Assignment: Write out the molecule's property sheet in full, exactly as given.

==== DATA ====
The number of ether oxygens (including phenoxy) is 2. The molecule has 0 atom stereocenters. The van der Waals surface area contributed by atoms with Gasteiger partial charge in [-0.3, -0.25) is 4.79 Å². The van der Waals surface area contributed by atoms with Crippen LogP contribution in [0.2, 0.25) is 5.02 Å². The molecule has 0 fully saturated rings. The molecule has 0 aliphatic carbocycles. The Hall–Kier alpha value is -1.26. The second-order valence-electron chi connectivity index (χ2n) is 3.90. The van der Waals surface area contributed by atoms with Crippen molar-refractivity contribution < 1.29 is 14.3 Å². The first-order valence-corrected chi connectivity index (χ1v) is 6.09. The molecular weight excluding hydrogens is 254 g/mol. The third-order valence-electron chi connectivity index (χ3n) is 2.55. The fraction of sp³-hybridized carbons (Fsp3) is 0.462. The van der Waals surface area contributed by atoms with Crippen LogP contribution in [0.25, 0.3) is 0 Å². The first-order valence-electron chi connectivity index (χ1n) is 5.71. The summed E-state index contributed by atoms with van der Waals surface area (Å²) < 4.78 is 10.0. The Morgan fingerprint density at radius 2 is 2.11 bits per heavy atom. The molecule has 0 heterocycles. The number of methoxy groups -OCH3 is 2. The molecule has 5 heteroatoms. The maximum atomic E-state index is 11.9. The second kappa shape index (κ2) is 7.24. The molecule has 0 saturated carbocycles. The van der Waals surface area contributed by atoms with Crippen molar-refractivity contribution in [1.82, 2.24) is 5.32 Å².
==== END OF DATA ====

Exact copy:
The number of ether oxygens (including phenoxy) is 2. The molecule has 0 atom stereocenters. The van der Waals surface area contributed by atoms with Gasteiger partial charge in [-0.3, -0.25) is 4.79 Å². The van der Waals surface area contributed by atoms with Crippen LogP contribution in [0.2, 0.25) is 5.02 Å². The molecule has 0 fully saturated rings. The molecule has 0 aliphatic carbocycles. The Hall–Kier alpha value is -1.26. The second-order valence-electron chi connectivity index (χ2n) is 3.90. The van der Waals surface area contributed by atoms with Crippen molar-refractivity contribution < 1.29 is 14.3 Å². The first-order valence-corrected chi connectivity index (χ1v) is 6.09. The molecular weight excluding hydrogens is 254 g/mol. The third-order valence-electron chi connectivity index (χ3n) is 2.55. The fraction of sp³-hybridized carbons (Fsp3) is 0.462. The van der Waals surface area contributed by atoms with Crippen LogP contribution in [0.25, 0.3) is 0 Å². The first-order valence-electron chi connectivity index (χ1n) is 5.71. The summed E-state index contributed by atoms with van der Waals surface area (Å²) < 4.78 is 10.0. The Morgan fingerprint density at radius 2 is 2.11 bits per heavy atom. The molecule has 0 heterocycles. The number of methoxy groups -OCH3 is 2. The molecule has 5 heteroatoms. The maximum atomic E-state index is 11.9. The second kappa shape index (κ2) is 7.24. The molecule has 0 saturated carbocycles. The van der Waals surface area contributed by atoms with Crippen molar-refractivity contribution in [1.82, 2.24) is 5.32 Å².